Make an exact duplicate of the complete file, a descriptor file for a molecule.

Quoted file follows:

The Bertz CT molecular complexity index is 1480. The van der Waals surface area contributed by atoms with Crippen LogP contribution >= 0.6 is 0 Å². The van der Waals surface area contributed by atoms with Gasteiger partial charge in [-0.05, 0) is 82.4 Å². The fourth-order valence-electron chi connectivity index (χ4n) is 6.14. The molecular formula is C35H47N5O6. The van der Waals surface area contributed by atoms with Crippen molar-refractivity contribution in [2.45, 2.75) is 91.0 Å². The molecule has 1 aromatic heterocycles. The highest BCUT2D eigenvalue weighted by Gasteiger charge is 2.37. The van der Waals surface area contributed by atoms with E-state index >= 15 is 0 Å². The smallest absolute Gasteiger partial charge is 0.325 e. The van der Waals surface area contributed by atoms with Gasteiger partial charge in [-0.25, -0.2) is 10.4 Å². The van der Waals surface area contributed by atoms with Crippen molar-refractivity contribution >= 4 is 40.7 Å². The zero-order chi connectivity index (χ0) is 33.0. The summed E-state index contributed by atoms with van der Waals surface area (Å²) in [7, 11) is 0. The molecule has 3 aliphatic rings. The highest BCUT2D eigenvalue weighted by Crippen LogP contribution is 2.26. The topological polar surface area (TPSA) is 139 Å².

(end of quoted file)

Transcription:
The Bertz CT molecular complexity index is 1480. The van der Waals surface area contributed by atoms with Crippen LogP contribution >= 0.6 is 0 Å². The van der Waals surface area contributed by atoms with Gasteiger partial charge in [-0.05, 0) is 82.4 Å². The fourth-order valence-electron chi connectivity index (χ4n) is 6.14. The molecular formula is C35H47N5O6. The van der Waals surface area contributed by atoms with Crippen molar-refractivity contribution in [2.45, 2.75) is 91.0 Å². The molecule has 1 aromatic heterocycles. The highest BCUT2D eigenvalue weighted by Gasteiger charge is 2.37. The van der Waals surface area contributed by atoms with E-state index >= 15 is 0 Å². The smallest absolute Gasteiger partial charge is 0.325 e. The van der Waals surface area contributed by atoms with Gasteiger partial charge in [-0.25, -0.2) is 10.4 Å². The van der Waals surface area contributed by atoms with Crippen molar-refractivity contribution >= 4 is 40.7 Å². The zero-order chi connectivity index (χ0) is 33.0. The summed E-state index contributed by atoms with van der Waals surface area (Å²) in [7, 11) is 0. The molecule has 3 aliphatic rings. The highest BCUT2D eigenvalue weighted by Crippen LogP contribution is 2.26. The topological polar surface area (TPSA) is 139 Å².